Nobody asked, but I basically think that immigration is inherently a political issue, so it’s kind of nonsensical to talk about it abstractly like that, especially on a political blog.

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The purpose of the question is to ask if Open Borders is good policy that is held back by political reality or if it is a bad system for national immigration.

A similar question about Medicare for all is something that was widely debated during the democratic primary.

People have given answers which include social strife, inadequate infrastructure and possibly honor killings.

My question was acknowledging that politics make Open borders an unlikely proposal but I was hoping to see if there were other reasons to believe that it would be a bad idea to work towards.

Slow Boring describes itself as "...a blog and newsletter by Matthew Yglesias on American politics and public policy", my question was trying to address the policy question separately from the politics question.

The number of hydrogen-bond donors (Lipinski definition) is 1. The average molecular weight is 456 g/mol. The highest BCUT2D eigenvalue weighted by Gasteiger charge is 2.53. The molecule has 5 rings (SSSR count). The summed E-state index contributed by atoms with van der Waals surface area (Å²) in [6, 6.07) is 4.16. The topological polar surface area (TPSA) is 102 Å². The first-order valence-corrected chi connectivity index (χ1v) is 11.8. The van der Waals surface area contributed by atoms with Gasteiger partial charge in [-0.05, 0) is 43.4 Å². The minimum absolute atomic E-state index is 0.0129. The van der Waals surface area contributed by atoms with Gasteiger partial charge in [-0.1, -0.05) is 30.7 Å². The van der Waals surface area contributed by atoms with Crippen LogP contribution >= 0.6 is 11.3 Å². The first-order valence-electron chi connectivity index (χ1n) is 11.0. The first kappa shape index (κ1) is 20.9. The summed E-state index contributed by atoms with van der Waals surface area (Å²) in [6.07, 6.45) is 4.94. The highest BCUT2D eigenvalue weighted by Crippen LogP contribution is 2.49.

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Do you generally object to discussing policies on merit, even if they are politically infeasible? Like, do you get mad when Matt blogs about housing policy reform?

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I don't really object to the abstractness of the question so much as the rhetorical approach that David appears to be taking- it seems to specifically make the abstract question that he is interested in more confusing rather than clarifying it.

Maybe one of the issues that matters here is that a lot of the objections that he is getting are presumably short-term-ish problems that could be resolved over several decades, but which are also pretty acute and would have a pretty massive social impact. I think that saying "well, we'll eventually figure out a way to stem honor killings and rebuild the economy if we assume a good policy model" effectively ignores the relevant part of the discussion.